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Article
July 1994

Cutaneous Polyarteritis NodosaReports of Two Cases in Children and Review of the Literature

Author Affiliations

From the Division of Pediatric Dermatology, The Johns Hopkins Medical Institutions, Baltimore, Md.

Arch Dermatol. 1994;130(7):884-889. doi:10.1001/archderm.1994.01690070078012
Abstract

Background:  Polyarteritis nodosa (PAN) is a necrotizing vasculitis of small- and medium-sized arteries that most often affects the kidneys, heart, and liver but can affect any organ system. A cutaneous form of PAN without visceral involvement, which follows a benign but often chronic course, has also been described. Both forms are rare in children.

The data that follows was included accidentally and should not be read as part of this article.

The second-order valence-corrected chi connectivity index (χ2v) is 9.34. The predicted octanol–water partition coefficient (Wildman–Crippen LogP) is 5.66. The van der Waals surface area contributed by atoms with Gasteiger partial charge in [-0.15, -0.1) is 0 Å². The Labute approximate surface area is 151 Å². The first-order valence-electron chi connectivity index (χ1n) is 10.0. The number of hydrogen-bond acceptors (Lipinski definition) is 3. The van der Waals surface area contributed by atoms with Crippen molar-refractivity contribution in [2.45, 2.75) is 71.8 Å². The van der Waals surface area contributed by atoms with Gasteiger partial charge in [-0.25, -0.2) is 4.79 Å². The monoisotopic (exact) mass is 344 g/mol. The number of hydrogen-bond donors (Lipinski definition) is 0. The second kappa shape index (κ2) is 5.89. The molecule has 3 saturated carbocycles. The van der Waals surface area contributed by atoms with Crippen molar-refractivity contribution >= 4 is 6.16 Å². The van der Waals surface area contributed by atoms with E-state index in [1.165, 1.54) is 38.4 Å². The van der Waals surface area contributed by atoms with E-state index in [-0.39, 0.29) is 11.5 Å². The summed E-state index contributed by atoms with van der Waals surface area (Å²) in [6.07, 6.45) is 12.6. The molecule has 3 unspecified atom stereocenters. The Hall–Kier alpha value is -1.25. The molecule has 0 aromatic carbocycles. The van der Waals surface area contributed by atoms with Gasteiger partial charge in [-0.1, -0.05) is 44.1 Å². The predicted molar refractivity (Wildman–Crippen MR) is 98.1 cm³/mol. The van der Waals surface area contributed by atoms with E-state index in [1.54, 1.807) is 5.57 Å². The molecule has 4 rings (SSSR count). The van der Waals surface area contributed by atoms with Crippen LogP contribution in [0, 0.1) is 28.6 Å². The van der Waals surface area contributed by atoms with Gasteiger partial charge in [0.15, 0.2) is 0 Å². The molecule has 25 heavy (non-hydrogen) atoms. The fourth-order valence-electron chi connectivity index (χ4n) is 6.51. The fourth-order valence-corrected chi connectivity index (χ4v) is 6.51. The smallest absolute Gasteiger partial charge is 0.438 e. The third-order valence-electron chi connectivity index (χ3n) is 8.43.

Observations:  We describe two children with cutaneous PAN who were admitted to The Johns Hopkins Children's Center, Baltimore, Md, within a 1-week period. Both girls, aged 2 and 6 years old, presented with multiple, red, painful, edematous nodules on the extremities, face, and trunk. Dermatologic findings were accompanied by fever, arthralgias, and arthritis, but neither child had evidence of severe systemic disease. Skin biopsy specimens revealed necrotic small- and medium-sized muscular arteries with neutrophilic and eosinophilic infiltrate and fibrin thrombi. Both patients responded to treatment with prednisone.

Conclusions:  In children with cutaneous PAN, systemic symptoms may be present, but the lack of lifethreatening complications distinguishes this relatively benign disease from systemic PAN.(Arch Dermatol. 1994;130:884-889)

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